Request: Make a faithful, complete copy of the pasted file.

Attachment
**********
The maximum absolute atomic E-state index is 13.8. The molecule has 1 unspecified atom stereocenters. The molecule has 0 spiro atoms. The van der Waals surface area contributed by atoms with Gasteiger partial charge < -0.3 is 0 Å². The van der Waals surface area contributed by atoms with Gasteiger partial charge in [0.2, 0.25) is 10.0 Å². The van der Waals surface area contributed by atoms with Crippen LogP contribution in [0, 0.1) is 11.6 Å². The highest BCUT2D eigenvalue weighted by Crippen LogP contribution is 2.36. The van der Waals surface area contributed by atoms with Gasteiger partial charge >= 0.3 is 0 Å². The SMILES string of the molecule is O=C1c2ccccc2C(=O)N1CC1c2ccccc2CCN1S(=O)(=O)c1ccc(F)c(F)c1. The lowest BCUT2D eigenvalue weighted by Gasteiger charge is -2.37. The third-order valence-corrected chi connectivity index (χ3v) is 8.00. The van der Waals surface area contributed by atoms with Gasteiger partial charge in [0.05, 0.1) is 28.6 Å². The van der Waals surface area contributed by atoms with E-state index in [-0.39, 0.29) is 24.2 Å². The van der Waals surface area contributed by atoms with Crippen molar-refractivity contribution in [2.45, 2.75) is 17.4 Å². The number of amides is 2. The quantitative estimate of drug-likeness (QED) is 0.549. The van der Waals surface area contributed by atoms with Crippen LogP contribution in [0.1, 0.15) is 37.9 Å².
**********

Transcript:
The maximum absolute atomic E-state index is 13.8. The molecule has 1 unspecified atom stereocenters. The molecule has 0 spiro atoms. The van der Waals surface area contributed by atoms with Gasteiger partial charge < -0.3 is 0 Å². The van der Waals surface area contributed by atoms with Gasteiger partial charge in [0.2, 0.25) is 10.0 Å². The van der Waals surface area contributed by atoms with Crippen LogP contribution in [0, 0.1) is 11.6 Å². The highest BCUT2D eigenvalue weighted by Crippen LogP contribution is 2.36. The van der Waals surface area contributed by atoms with Gasteiger partial charge >= 0.3 is 0 Å². The SMILES string of the molecule is O=C1c2ccccc2C(=O)N1CC1c2ccccc2CCN1S(=O)(=O)c1ccc(F)c(F)c1. The lowest BCUT2D eigenvalue weighted by Gasteiger charge is -2.37. The third-order valence-corrected chi connectivity index (χ3v) is 8.00. The van der Waals surface area contributed by atoms with Gasteiger partial charge in [0.05, 0.1) is 28.6 Å². The van der Waals surface area contributed by atoms with E-state index in [-0.39, 0.29) is 24.2 Å². The van der Waals surface area contributed by atoms with Crippen molar-refractivity contribution in [2.45, 2.75) is 17.4 Å². The number of amides is 2. The quantitative estimate of drug-likeness (QED) is 0.549. The van der Waals surface area contributed by atoms with Crippen LogP contribution in [0.1, 0.15) is 37.9 Å².